The oldest mention of Zgorzelec appears in a document issued by emperor Henryk IV in 1071. According to his will, Benon the bishop of Meissen (Mi¶nia) received eight royal cornfields in ‘villa Goreliz’. The following mentions of the place come from the times of prince Sobiesław’s reigns – Czech chronicle says that in 1126 and in 1131 the prince ordered to erect fortifications near the banks of the river Neiße. The meaningful influence on the erection and development of the city had its advantageous communication situation. It was exactly the place where the most important tracks of the contemporary Europe crossed: Via Regia (The Royal Road) and the road from Prague to the Baltic ports. Merchants, pilgrims, knights and German colonialists moved across the way, and in times of fight conflicts mostly the army used the settlement. In 12th century on the left bank of the river Nysa a merchant settlement and St. Nicolaus church were established. At first there was not a bridge that would connect the both banks of the river Nysa Łużycka and people had to swim across it. According to the latest hypothesis the ford was placed in the mouth of the stream Lunitzbach – slightly to the north of present Wrocławska Street. In 1220 thanks to the colonization action, Zgorzelec got the city rights. In the 50s of 13th century a great amount of Flamand clothiers settled in Zgorzelec – a development of the city and erecting the other New Market was necessary – the cloth production made the city by the banks of Neiße famous. In 1253-1319 years Zgorzelec altogether with Łużyce was under the ruling of Askanians – but after margrave Waldemar the Great’s death it changed its ruler into Henryk I, the prince of Jawor from the Piast dynasty. In 1329 the city goes back under Chech’s reigns – a reasonable economic strengthening of the city comes, Zgorzelec receives a variety of significant privileges, among others: no duty charges in the countries of The Czech Crown. In 1346 Zgorzelec was one of co-founders of the Union of Six Cities – a confederation joining royal cities of the Upper Łużyce. One of the most important tasks of the Union was stopping assaults and robberies of the rowdy knightage. Zgorzelec, with an economical and civil surpassing over other cities was the most significant in the Union.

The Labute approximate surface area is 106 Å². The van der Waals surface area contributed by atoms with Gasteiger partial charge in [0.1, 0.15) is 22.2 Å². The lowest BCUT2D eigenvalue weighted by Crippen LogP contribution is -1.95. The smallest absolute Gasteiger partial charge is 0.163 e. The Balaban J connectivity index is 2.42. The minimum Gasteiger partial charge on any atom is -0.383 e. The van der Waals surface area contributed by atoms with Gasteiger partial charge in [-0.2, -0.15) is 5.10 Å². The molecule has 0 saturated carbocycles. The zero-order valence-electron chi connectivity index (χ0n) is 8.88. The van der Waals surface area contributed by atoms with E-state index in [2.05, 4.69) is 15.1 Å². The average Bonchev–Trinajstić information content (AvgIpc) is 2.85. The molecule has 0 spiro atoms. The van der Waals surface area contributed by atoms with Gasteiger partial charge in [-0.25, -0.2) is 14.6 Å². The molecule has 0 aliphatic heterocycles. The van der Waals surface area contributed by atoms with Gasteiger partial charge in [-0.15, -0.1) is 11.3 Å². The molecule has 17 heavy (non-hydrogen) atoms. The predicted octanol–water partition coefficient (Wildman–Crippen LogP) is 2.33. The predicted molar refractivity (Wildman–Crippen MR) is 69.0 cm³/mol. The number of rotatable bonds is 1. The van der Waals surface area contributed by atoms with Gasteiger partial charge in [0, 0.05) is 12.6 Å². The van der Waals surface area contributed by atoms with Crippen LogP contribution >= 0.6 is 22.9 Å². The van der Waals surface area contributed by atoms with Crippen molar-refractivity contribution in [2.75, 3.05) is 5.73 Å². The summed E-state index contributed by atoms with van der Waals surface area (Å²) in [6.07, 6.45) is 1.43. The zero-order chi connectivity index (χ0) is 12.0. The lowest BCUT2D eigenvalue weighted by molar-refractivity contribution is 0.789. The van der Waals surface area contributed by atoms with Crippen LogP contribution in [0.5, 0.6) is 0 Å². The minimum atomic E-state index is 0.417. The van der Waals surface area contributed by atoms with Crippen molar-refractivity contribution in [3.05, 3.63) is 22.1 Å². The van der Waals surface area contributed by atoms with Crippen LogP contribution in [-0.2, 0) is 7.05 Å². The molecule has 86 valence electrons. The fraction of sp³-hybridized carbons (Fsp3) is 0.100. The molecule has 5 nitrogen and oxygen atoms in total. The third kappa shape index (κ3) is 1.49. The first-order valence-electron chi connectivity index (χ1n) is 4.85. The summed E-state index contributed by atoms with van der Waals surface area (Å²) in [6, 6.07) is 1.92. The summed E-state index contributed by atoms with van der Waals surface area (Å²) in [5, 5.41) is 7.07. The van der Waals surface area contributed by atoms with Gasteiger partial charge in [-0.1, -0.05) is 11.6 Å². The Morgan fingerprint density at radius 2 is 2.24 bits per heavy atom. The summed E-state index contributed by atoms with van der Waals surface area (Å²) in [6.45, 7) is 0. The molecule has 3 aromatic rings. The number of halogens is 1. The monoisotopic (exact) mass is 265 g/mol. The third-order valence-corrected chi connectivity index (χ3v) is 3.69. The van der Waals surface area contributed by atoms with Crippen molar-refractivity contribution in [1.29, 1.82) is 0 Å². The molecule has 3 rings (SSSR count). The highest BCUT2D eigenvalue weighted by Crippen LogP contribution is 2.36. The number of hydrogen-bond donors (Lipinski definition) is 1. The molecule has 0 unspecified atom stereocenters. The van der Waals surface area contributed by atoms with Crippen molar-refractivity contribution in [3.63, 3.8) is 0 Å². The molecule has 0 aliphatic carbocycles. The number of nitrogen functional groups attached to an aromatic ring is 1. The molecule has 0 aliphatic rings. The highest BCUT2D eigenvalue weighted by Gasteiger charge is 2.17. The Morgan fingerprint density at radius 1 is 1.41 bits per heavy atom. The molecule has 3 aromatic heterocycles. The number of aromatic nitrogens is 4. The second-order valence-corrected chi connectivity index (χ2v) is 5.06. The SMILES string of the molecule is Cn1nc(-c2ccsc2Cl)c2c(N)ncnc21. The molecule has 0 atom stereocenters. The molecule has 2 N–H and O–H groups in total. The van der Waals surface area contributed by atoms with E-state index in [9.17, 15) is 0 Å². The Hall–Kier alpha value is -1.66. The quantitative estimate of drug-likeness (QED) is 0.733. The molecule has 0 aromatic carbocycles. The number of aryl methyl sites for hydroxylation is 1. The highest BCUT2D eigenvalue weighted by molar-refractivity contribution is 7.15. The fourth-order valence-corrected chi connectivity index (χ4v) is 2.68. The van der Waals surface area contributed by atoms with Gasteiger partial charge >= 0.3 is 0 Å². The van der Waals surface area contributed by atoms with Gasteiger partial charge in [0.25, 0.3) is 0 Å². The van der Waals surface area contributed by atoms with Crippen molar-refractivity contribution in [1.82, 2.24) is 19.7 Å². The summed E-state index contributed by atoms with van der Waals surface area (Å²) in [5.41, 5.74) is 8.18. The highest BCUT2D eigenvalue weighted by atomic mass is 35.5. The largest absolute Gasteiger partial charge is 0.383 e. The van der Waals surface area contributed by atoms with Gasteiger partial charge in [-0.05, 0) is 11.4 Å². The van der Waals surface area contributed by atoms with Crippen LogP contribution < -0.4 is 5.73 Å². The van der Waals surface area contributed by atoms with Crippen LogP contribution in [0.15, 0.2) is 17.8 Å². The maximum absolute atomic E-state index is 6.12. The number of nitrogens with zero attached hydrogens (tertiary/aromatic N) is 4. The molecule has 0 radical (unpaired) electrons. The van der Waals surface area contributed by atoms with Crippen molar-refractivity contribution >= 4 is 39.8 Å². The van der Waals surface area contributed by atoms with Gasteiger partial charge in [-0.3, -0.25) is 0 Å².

The summit of its magnificence the city observed in the second half 15th century and in the first half 16th century. Along the Via Regia track, from Erfurt to Wrocław, there was not a bigger city centre than Zgorzelec then. In 1415 in the city and its suburbs there lived about 7800 people, in 1500 – 8000 people, and in 1533 – 10600 people. In 15th and 16th centuries the city took part in the international trade as an economic intermediary between German countries, Polish-Lithuanian country, Moscow country and Hungary. The first fortunes of Zgorzelec patricians’ grow. A repeated mayor Jerzy Emerich called ‘the king from Zgorzelec’ by Maciej Korwin was the owner of Sulików town and a series of villages, id. Lasów, Jerzmanki, Jędrzychowice, Żarska Wie¶, Tylice and Wyręba.